Personally I hadn’t yet reached the world of work and was busy studying at university, where my research involved borrowing books from the campus library and using the microfiche machine.
When I did enter the world of work in the 1980s, the post room was fully staffed with people whose main job was to distribute not only external mail and parcels, but a mountain of internal memos around the building. The brave new world of email and the internet was yet to arrive.
As the world of work has changed, the role of human resources has evolved significantly. It is important to understand the historical backdrop, because many of the stages personnel/HR has developed through over the past thirty years have been fundamental in shaping what HR is today.
Many authors trace the origins of personnel management back to the 19th century where social reform led to the emergence of the welfare worker, who improved working conditions, particularly those of women and children working in factories.
Over time the role of personnel became much wider than just a focus on welfare. Frameworks of policies and procedures were developed to manage ‘the employment relationship’ between employee and employer.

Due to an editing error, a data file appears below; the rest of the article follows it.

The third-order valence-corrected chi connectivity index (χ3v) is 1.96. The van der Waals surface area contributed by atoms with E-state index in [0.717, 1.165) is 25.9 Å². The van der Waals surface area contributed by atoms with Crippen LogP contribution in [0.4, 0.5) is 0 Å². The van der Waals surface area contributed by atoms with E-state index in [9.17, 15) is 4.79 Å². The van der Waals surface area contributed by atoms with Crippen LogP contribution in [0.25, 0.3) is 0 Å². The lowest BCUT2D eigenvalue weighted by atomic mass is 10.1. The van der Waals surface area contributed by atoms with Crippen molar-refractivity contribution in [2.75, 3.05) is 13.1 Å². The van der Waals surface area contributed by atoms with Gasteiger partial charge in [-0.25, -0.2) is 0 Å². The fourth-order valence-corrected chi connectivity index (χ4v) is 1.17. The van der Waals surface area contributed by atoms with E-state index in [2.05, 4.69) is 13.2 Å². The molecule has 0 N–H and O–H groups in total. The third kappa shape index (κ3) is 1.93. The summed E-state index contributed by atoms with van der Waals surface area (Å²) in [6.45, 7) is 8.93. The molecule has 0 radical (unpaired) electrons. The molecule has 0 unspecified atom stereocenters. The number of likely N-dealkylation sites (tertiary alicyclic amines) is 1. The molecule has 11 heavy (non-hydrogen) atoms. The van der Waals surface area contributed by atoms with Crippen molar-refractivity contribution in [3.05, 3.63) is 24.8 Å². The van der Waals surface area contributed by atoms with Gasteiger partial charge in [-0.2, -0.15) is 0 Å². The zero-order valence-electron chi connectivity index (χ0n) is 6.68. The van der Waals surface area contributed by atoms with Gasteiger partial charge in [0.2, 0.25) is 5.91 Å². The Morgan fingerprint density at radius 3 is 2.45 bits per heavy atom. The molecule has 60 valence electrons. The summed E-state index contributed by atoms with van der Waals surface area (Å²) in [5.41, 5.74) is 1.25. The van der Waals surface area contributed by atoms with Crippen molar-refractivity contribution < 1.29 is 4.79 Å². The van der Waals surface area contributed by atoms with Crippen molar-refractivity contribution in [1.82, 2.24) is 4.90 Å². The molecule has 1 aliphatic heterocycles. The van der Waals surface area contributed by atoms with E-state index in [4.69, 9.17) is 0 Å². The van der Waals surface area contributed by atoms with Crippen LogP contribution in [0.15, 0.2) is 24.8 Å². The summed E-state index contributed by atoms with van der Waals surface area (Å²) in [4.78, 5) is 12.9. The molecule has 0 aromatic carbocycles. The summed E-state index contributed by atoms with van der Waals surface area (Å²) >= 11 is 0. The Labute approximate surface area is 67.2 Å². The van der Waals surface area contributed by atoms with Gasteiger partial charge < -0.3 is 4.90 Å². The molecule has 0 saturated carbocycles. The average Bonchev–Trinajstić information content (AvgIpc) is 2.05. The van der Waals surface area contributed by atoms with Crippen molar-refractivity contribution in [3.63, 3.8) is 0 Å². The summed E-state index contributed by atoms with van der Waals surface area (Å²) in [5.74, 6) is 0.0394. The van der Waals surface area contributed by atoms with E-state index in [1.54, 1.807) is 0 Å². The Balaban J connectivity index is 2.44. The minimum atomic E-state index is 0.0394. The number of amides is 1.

UK governments actively encouraged the appointment of personnel officers (particularly in industries nationalised during the 1940s) to ensure the smooth management of the employment relationship in unionised environments.
As we pick up our story in the 1980s, a climate of industrial action led to the rise of what has been referred to as industrial relations (IR) firefighter or IR negotiator. While the modern concept of the employee relations role is much broader than the IR role of this time, key elements can be traced back to this point.
The election of a Conservative government under Margaret Thatcher accompanied a shift away from collectivism to individualism in the management of the employment relationship, pushed by legislation aimed at restricting the power of unions. Alongside this change the concept of human resource management arrived from the US.
It was greeted with quite polarised views. Some saw it in very negative terms; as treating people just like other resources organisations need to deliver performance outcomes. For others, however, HRM represented a real recognition that an organisation’s performance was dependent on harnessing the value of employees, through investing in them and gaining their commitment to organisational goals.
There is a resonance here with the ‘hard’ and ‘soft’ approaches to HRM. The ‘hard approach’ is closely linked to manpower planning and the alignment of HRM particularly in terms of numbers (headcount) to business strategy. The ‘soft approach’ is more closely linked to the human relations school; recognising the way workers were treated and the degree to which their commitment was gained as fundamental to delivering the required performance.
Check back tomorrow to read more about HR in the 1990s and the new millennium.
Linda Ashdown is an associate tutor at MOL, a leading provider of professional learning programmes. It has been developing and delivering CIPD qualifications for more than 30 years.